Born under rule of these needle and gas experiments, one chimpanzee displays incredible brain power and, long after the experiments are shut down (after a nasty accident), finds himself at home with his creator, Rodman.  Caesar (Serkis) is the perfect son.  Loving and loyal, he spends his days with Rodman and Charles who is quite well thanks to some illegal activity from Rodman.

Until, after a few years of domestic bliss, his memory starts to slip again. Here, the herky jerky handling of the science fiction element begins its obvious march toward a head-on collision.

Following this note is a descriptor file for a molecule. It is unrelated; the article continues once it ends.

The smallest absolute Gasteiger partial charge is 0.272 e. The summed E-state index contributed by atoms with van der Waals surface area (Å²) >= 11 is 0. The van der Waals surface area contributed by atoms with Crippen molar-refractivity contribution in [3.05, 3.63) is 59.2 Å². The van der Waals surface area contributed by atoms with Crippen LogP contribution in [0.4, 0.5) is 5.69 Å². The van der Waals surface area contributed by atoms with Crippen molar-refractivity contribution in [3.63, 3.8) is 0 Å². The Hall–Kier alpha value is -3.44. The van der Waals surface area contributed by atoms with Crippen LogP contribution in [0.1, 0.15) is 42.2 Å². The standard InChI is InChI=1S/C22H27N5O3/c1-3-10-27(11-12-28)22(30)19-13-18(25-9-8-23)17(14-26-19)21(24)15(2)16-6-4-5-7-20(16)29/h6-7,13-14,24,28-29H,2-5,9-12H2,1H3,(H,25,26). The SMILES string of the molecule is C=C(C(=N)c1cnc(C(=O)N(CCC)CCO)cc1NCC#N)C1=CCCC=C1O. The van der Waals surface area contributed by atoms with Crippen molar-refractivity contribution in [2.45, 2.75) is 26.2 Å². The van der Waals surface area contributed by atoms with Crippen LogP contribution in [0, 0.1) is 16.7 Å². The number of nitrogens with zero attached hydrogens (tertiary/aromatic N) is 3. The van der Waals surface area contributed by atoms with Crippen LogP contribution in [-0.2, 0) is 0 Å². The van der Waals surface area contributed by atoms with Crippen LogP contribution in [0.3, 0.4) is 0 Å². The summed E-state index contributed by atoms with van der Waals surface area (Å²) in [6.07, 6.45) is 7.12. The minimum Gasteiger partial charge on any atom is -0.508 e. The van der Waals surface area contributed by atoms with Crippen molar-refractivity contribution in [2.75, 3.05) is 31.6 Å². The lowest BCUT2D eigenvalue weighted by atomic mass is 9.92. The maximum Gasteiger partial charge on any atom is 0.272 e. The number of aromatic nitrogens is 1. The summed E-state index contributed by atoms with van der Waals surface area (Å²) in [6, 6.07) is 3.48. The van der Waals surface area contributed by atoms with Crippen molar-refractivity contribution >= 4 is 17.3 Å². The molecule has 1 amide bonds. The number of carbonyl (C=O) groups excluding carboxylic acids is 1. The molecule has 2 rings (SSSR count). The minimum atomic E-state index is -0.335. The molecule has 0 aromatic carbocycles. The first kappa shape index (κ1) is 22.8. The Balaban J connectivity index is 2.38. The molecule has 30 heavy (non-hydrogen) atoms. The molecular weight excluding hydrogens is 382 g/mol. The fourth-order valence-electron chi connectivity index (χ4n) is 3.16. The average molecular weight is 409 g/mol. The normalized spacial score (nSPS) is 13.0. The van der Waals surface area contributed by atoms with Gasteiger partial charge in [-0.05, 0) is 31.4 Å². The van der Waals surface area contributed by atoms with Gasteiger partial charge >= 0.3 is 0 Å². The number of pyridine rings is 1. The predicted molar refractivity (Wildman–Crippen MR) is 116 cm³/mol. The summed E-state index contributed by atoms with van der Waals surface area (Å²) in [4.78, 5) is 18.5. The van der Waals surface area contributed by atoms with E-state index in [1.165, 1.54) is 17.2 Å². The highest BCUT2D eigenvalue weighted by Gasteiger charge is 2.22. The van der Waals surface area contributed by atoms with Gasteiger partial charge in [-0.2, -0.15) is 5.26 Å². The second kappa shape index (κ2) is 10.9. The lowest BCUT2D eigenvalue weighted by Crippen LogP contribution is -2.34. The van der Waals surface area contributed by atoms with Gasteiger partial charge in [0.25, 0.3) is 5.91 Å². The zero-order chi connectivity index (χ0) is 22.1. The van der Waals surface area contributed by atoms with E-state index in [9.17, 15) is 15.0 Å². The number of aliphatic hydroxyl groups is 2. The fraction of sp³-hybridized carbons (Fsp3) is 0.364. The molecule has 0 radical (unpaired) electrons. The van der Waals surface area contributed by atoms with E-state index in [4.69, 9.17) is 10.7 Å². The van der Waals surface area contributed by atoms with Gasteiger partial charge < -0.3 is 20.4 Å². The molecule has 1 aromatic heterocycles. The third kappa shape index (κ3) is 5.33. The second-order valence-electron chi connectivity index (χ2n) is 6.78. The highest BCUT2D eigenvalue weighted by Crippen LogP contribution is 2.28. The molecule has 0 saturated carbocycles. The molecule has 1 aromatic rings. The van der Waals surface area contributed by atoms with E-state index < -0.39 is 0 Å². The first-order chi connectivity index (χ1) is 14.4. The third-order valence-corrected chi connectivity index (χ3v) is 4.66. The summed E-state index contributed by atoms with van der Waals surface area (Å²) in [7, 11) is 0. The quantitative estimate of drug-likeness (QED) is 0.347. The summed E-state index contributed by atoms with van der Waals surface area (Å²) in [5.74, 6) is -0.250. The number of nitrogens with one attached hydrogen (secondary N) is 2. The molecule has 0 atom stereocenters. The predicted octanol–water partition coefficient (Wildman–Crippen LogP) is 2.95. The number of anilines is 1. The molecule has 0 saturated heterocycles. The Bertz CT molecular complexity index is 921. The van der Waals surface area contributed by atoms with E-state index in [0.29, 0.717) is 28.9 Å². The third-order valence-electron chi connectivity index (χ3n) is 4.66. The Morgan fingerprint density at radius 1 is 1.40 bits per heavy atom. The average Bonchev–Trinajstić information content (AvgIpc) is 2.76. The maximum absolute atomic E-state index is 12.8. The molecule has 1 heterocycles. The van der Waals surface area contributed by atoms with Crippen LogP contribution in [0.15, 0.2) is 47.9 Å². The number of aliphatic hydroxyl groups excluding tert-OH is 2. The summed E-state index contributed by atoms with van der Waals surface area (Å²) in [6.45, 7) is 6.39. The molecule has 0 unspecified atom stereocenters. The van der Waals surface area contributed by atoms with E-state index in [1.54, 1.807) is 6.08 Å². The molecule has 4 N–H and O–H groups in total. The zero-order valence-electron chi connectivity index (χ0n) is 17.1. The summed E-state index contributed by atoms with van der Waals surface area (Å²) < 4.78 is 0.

Caesar notices it first and corrects the poorly handled fork in his hands while at dinner.  Rodman recognizes it, too.  Caesar gets smarter.  Charles does not.  It seems humans, after five years or so, build up an immunity to the drug Rodman has developed.  The breaking point is reached when Caesar tries to protect Charles from their annoying neighbor and, quite suddenly, Caesar’s domestication is over.  Locked up in a holding cell by authorities, Caesar struggles to understand why he can’t return home and why he is suddenly tortured by his new human handlers, John (Brian Cox) and Dodge Landon (Tom Felton).  Yet, he soon realizes just how smart he is and, aided by a couple hundred ape cohorts, thus begins the ape uprising.